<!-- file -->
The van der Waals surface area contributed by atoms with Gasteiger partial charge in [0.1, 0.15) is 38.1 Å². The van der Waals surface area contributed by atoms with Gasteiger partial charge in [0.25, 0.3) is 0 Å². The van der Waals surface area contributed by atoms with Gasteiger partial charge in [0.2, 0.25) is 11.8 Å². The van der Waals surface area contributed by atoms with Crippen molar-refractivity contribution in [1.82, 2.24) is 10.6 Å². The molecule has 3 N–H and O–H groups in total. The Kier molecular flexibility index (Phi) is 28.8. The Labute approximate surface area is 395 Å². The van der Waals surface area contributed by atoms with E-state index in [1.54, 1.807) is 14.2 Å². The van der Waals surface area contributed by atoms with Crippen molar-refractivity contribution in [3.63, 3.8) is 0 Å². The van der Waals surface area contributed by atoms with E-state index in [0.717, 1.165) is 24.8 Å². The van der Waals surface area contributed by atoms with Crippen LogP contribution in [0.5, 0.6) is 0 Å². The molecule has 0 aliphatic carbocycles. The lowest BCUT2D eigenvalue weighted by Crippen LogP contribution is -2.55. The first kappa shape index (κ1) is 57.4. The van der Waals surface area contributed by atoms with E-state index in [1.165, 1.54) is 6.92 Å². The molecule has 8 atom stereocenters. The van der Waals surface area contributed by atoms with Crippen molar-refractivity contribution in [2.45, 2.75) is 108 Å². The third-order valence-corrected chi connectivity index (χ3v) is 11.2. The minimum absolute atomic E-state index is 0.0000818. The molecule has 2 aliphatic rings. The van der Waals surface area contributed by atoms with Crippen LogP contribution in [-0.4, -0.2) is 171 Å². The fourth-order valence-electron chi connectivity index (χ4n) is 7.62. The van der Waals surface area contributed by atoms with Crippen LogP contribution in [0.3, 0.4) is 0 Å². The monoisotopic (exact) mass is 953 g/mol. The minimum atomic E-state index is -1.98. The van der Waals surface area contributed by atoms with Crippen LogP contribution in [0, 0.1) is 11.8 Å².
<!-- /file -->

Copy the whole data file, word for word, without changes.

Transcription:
The van der Waals surface area contributed by atoms with Gasteiger partial charge in [0.1, 0.15) is 38.1 Å². The van der Waals surface area contributed by atoms with Gasteiger partial charge in [0.25, 0.3) is 0 Å². The van der Waals surface area contributed by atoms with Gasteiger partial charge in [0.2, 0.25) is 11.8 Å². The van der Waals surface area contributed by atoms with Crippen molar-refractivity contribution in [1.82, 2.24) is 10.6 Å². The molecule has 3 N–H and O–H groups in total. The Kier molecular flexibility index (Phi) is 28.8. The Labute approximate surface area is 395 Å². The van der Waals surface area contributed by atoms with E-state index in [1.54, 1.807) is 14.2 Å². The van der Waals surface area contributed by atoms with Crippen molar-refractivity contribution in [3.63, 3.8) is 0 Å². The van der Waals surface area contributed by atoms with E-state index in [0.717, 1.165) is 24.8 Å². The van der Waals surface area contributed by atoms with Crippen LogP contribution in [0.5, 0.6) is 0 Å². The molecule has 0 aliphatic carbocycles. The lowest BCUT2D eigenvalue weighted by Crippen LogP contribution is -2.55. The first kappa shape index (κ1) is 57.4. The van der Waals surface area contributed by atoms with E-state index in [1.165, 1.54) is 6.92 Å². The molecule has 8 atom stereocenters. The van der Waals surface area contributed by atoms with Crippen molar-refractivity contribution in [2.45, 2.75) is 108 Å². The third-order valence-corrected chi connectivity index (χ3v) is 11.2. The minimum absolute atomic E-state index is 0.0000818. The molecule has 2 aliphatic rings. The van der Waals surface area contributed by atoms with Crippen LogP contribution in [-0.4, -0.2) is 171 Å². The fourth-order valence-electron chi connectivity index (χ4n) is 7.62. The van der Waals surface area contributed by atoms with Crippen LogP contribution in [0.3, 0.4) is 0 Å². The monoisotopic (exact) mass is 953 g/mol. The minimum atomic E-state index is -1.98. The van der Waals surface area contributed by atoms with Crippen LogP contribution in [0, 0.1) is 11.8 Å².